Robert Burns, "Tam O Shanter"


This poem was written in and is being read in a language called Scots, which is not a dialect of English as many people think. Scots split off from English in ~1500, or 500 years ago. This is approximately what two languages sound like when they have been split apart for 500 years. I listened to this, although I can make out some words and even phrases here and there, honestly, I do not have the faintest idea what he is talking about, and I am missing most of this language. I can hear ~25% of it, if that.  However, a good friend of mine from England listened to it and she said she could make out ~70%. So there you go. See if you can make heads or tails of this stuff.

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0 thoughts on “Robert Burns, "Tam O Shanter"”

  1. I understand perhaps 30-40 per cent of it, perhaps because I spent one year in Scotland as a university student. I am not the language expert like you, but: of course I know that Scots is not the same as modern Scottish English, but does a split from English “just” 500 years ago automatically qualifies it a as a separate language? I am sure, that some (Scottish) linguists might think so, but I can imagine that most scholars see it just as a (distinct) dialect (group). Dutch split from German also about 500 years ago and is considered as a separate language: but the difference is that Dutch evolved to the official national language, whereas Scots became less and less important to Scottish people and modern (Scottish) English became the country`s lingua franca.

    1. SIL gives out the ISO codes. They are the ones who decide what is a language and what is not one. Scots has had an ISO code for some time now. Most linguists will tell you that Scots is a separate language. It’s only a controversial issue among laypeople, not among linguists.
      Nooooooooooo, Dutch split from German way more than 500 years ago. I believe between 1,000-1,500 years ago if I am not mistaken.
      Intelligibility of Scots and English has been tested at ~42%. That right there is good enough to split it off. Anything less than 90% can be seen as a separate language.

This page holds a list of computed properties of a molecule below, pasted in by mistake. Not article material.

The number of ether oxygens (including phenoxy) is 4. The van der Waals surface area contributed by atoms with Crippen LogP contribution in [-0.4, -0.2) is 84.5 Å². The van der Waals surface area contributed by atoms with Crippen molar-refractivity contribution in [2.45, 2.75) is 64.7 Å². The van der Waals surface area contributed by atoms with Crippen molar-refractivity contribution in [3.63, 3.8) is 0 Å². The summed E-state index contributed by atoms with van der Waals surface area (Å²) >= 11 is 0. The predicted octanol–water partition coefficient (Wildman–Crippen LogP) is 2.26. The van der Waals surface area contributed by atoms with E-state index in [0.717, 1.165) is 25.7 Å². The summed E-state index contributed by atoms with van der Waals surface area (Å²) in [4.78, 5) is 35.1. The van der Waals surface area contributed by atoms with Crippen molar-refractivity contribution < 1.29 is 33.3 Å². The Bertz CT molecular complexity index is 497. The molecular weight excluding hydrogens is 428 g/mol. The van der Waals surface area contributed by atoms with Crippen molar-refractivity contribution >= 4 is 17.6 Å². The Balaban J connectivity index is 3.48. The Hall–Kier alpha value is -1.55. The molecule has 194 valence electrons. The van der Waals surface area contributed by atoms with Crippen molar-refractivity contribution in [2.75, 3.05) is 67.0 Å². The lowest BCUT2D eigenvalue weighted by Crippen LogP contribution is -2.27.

A lot of German “dialects” have been split from German for a long time, over ~500 years.
      The difference between Scots and English is about what things look like after languages have been split for ~500 years. Look at Belorussian, Ukrainian and Russian.

      1. as a German I have to “protest” :-): perhaps Dutch split from what became modern German (which evloved in modern southern Germany and Austria) and from English this long ago, but not from lower (North) German (Niederdeutsch). In fact there is still a dialect continuum between Dutch and the dialects of northwest Germany.

        1. That isn’t really Dutch, and the continuum is not really with “German.” Dusseldorf Platt is really a form of Dutch! So is Aachen Platt, etc. There are similar “Dutch” lects on the Netherlands side. Actually Dusseldorf Platt and Aachen Platt are separate languages and both of them are neither Dutch nor German, but they are more Dutch than German. Aachen Platt, Stolberg Platt, etc. really is a separate language that is not Dutch and not German but in between the two. Dusseldorf Platt is Macro-Dutch.
          Standard Dutch in the Netherlands comes from Low Franconian. Standard German comes from Upper Saxon Middle German. Probably 1,500 years between those two.
          The truth is that “Dutch” is more of a political concept than a linguistic one.
          Low German is related not so much to Dutch as to those Dutch Low Saxon lects like Twents, Drents, Veluws, Groningen, etc. East Frisian Low Saxon is a “German” languages spoken over near the Dutch border and it is close to those Low Saxon languages in the Netherlands.
          Over in that region it gets pretty hard to tell what is “Dutch” and what is “German.”
          http://robertlindsay.wordpress.com/2009/03/08/a-reworking-of-german-language-classification/
          http://robertlindsay.wordpress.com/2009/04/13/a-reworking-of-german-language-classification-part-1-low-german/
          http://robertlindsay.wordpress.com/2009/04/13/a-reworking-of-german-language-classification-part-2-middle-german/
          http://robertlindsay.wordpress.com/2009/04/13/reworking-of-german-language-classification-part-3-high-german/
          http://robertlindsay.wordpress.com/2010/01/18/a-reclassification-of-the-dutch-language/

  2. I could understand most of it. Strange you could not. You being the language expert. I, to some people ears, can barely speak English. Hmm… Maybe because I’m South Eastern American and also my relatives come originally from Scotland. Only it was around 1767? Can’t remember exactly. It just occurred to me that maybe Chomsky was in some weird way correct about genetics, language, whatever.

    1. I can’t understand languages very well. I can’t even understand some dialects spoken right here in the US! Linguists just study languages. They are not experts on speaking them or understanding them.

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